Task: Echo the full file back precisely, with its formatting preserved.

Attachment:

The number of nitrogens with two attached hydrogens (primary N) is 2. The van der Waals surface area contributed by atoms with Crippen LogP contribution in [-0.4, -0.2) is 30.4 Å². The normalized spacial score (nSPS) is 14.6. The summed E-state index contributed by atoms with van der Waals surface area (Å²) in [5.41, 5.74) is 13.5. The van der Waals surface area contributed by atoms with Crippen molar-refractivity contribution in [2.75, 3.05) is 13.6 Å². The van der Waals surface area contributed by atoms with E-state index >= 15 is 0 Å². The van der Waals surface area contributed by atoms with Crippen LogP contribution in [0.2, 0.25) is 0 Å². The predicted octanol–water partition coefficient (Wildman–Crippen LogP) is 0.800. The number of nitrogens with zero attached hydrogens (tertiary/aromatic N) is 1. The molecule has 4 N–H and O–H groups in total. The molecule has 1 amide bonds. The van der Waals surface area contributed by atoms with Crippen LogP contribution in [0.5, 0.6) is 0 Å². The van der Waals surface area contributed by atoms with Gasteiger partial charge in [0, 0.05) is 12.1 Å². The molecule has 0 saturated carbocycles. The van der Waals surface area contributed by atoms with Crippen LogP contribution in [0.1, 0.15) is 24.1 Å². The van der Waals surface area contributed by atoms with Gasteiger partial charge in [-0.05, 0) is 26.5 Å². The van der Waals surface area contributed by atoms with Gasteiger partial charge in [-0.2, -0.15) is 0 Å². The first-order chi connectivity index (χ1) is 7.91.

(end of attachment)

The number of nitrogens with two attached hydrogens (primary N) is 2. The van der Waals surface area contributed by atoms with Crippen LogP contribution in [-0.4, -0.2) is 30.4 Å². The normalized spacial score (nSPS) is 14.6. The summed E-state index contributed by atoms with van der Waals surface area (Å²) in [5.41, 5.74) is 13.5. The van der Waals surface area contributed by atoms with Crippen molar-refractivity contribution in [2.75, 3.05) is 13.6 Å². The van der Waals surface area contributed by atoms with E-state index >= 15 is 0 Å². The van der Waals surface area contributed by atoms with Crippen LogP contribution in [0.2, 0.25) is 0 Å². The predicted octanol–water partition coefficient (Wildman–Crippen LogP) is 0.800. The number of nitrogens with zero attached hydrogens (tertiary/aromatic N) is 1. The molecule has 4 N–H and O–H groups in total. The molecule has 1 amide bonds. The van der Waals surface area contributed by atoms with Crippen LogP contribution in [0.5, 0.6) is 0 Å². The van der Waals surface area contributed by atoms with Gasteiger partial charge in [0, 0.05) is 12.1 Å². The molecule has 0 saturated carbocycles. The van der Waals surface area contributed by atoms with Crippen LogP contribution in [0.1, 0.15) is 24.1 Å². The van der Waals surface area contributed by atoms with Gasteiger partial charge in [-0.05, 0) is 26.5 Å². The van der Waals surface area contributed by atoms with Gasteiger partial charge in [-0.2, -0.15) is 0 Å². The first-order chi connectivity index (χ1) is 7.91.